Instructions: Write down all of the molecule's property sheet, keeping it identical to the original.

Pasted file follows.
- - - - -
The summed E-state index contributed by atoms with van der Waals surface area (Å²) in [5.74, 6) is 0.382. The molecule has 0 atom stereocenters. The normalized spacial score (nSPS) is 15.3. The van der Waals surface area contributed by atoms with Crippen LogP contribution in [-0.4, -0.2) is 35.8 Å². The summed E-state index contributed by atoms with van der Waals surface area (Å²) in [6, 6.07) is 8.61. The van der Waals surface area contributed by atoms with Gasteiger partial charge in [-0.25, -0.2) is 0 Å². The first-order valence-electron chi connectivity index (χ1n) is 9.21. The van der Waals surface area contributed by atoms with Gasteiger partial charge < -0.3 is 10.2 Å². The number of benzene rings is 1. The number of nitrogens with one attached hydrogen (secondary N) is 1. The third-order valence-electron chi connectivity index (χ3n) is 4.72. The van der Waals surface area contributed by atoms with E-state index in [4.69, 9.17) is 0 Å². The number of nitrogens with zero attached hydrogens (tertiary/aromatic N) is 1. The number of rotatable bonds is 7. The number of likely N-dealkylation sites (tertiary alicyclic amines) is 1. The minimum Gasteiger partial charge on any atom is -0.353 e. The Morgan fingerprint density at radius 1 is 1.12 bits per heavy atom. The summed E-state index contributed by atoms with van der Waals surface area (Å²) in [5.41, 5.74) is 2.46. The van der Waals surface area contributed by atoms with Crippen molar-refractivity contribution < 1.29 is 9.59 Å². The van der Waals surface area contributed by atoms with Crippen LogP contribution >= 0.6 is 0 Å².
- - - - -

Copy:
The summed E-state index contributed by atoms with van der Waals surface area (Å²) in [5.74, 6) is 0.382. The molecule has 0 atom stereocenters. The normalized spacial score (nSPS) is 15.3. The van der Waals surface area contributed by atoms with Crippen LogP contribution in [-0.4, -0.2) is 35.8 Å². The summed E-state index contributed by atoms with van der Waals surface area (Å²) in [6, 6.07) is 8.61. The van der Waals surface area contributed by atoms with Gasteiger partial charge in [-0.25, -0.2) is 0 Å². The first-order valence-electron chi connectivity index (χ1n) is 9.21. The van der Waals surface area contributed by atoms with Gasteiger partial charge < -0.3 is 10.2 Å². The number of benzene rings is 1. The number of nitrogens with one attached hydrogen (secondary N) is 1. The third-order valence-electron chi connectivity index (χ3n) is 4.72. The van der Waals surface area contributed by atoms with E-state index in [4.69, 9.17) is 0 Å². The number of nitrogens with zero attached hydrogens (tertiary/aromatic N) is 1. The number of rotatable bonds is 7. The number of likely N-dealkylation sites (tertiary alicyclic amines) is 1. The minimum Gasteiger partial charge on any atom is -0.353 e. The Morgan fingerprint density at radius 1 is 1.12 bits per heavy atom. The summed E-state index contributed by atoms with van der Waals surface area (Å²) in [5.41, 5.74) is 2.46. The van der Waals surface area contributed by atoms with Crippen molar-refractivity contribution < 1.29 is 9.59 Å². The van der Waals surface area contributed by atoms with Crippen LogP contribution >= 0.6 is 0 Å².